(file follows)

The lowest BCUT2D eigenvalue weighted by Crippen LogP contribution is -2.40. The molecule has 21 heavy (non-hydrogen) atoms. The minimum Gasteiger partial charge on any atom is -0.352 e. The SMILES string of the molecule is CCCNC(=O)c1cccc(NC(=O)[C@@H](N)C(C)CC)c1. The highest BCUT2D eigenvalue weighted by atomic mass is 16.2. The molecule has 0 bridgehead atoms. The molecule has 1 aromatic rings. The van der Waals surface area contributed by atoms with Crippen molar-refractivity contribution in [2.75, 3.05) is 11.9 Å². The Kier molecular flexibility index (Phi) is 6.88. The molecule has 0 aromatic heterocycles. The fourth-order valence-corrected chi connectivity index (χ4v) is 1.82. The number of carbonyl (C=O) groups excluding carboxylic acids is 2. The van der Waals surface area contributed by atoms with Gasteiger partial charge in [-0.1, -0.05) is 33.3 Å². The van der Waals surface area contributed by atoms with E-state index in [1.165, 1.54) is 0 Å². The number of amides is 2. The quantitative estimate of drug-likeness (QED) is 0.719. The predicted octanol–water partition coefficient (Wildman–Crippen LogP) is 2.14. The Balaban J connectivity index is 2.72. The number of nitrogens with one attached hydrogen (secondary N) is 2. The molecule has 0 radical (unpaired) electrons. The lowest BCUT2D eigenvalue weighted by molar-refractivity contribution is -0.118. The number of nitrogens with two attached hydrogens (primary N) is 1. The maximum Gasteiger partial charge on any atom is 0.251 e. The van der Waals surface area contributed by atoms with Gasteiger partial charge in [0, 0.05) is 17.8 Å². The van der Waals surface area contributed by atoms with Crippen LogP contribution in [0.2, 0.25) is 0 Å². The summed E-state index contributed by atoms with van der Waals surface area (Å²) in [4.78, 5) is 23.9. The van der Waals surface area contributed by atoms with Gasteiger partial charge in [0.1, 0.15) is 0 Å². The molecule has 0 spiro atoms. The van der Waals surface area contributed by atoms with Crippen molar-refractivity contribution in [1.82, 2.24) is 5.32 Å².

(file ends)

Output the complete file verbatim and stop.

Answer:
The lowest BCUT2D eigenvalue weighted by Crippen LogP contribution is -2.40. The molecule has 21 heavy (non-hydrogen) atoms. The minimum Gasteiger partial charge on any atom is -0.352 e. The SMILES string of the molecule is CCCNC(=O)c1cccc(NC(=O)[C@@H](N)C(C)CC)c1. The highest BCUT2D eigenvalue weighted by atomic mass is 16.2. The molecule has 0 bridgehead atoms. The molecule has 1 aromatic rings. The van der Waals surface area contributed by atoms with Crippen molar-refractivity contribution in [2.75, 3.05) is 11.9 Å². The Kier molecular flexibility index (Phi) is 6.88. The molecule has 0 aromatic heterocycles. The fourth-order valence-corrected chi connectivity index (χ4v) is 1.82. The number of carbonyl (C=O) groups excluding carboxylic acids is 2. The van der Waals surface area contributed by atoms with Gasteiger partial charge in [-0.1, -0.05) is 33.3 Å². The van der Waals surface area contributed by atoms with E-state index in [1.165, 1.54) is 0 Å². The number of amides is 2. The quantitative estimate of drug-likeness (QED) is 0.719. The predicted octanol–water partition coefficient (Wildman–Crippen LogP) is 2.14. The Balaban J connectivity index is 2.72. The number of nitrogens with one attached hydrogen (secondary N) is 2. The molecule has 0 radical (unpaired) electrons. The lowest BCUT2D eigenvalue weighted by molar-refractivity contribution is -0.118. The number of nitrogens with two attached hydrogens (primary N) is 1. The maximum Gasteiger partial charge on any atom is 0.251 e. The van der Waals surface area contributed by atoms with Gasteiger partial charge in [0, 0.05) is 17.8 Å². The van der Waals surface area contributed by atoms with Crippen LogP contribution in [0.2, 0.25) is 0 Å². The summed E-state index contributed by atoms with van der Waals surface area (Å²) in [4.78, 5) is 23.9. The van der Waals surface area contributed by atoms with Gasteiger partial charge in [0.1, 0.15) is 0 Å². The molecule has 0 spiro atoms. The van der Waals surface area contributed by atoms with Crippen molar-refractivity contribution in [1.82, 2.24) is 5.32 Å².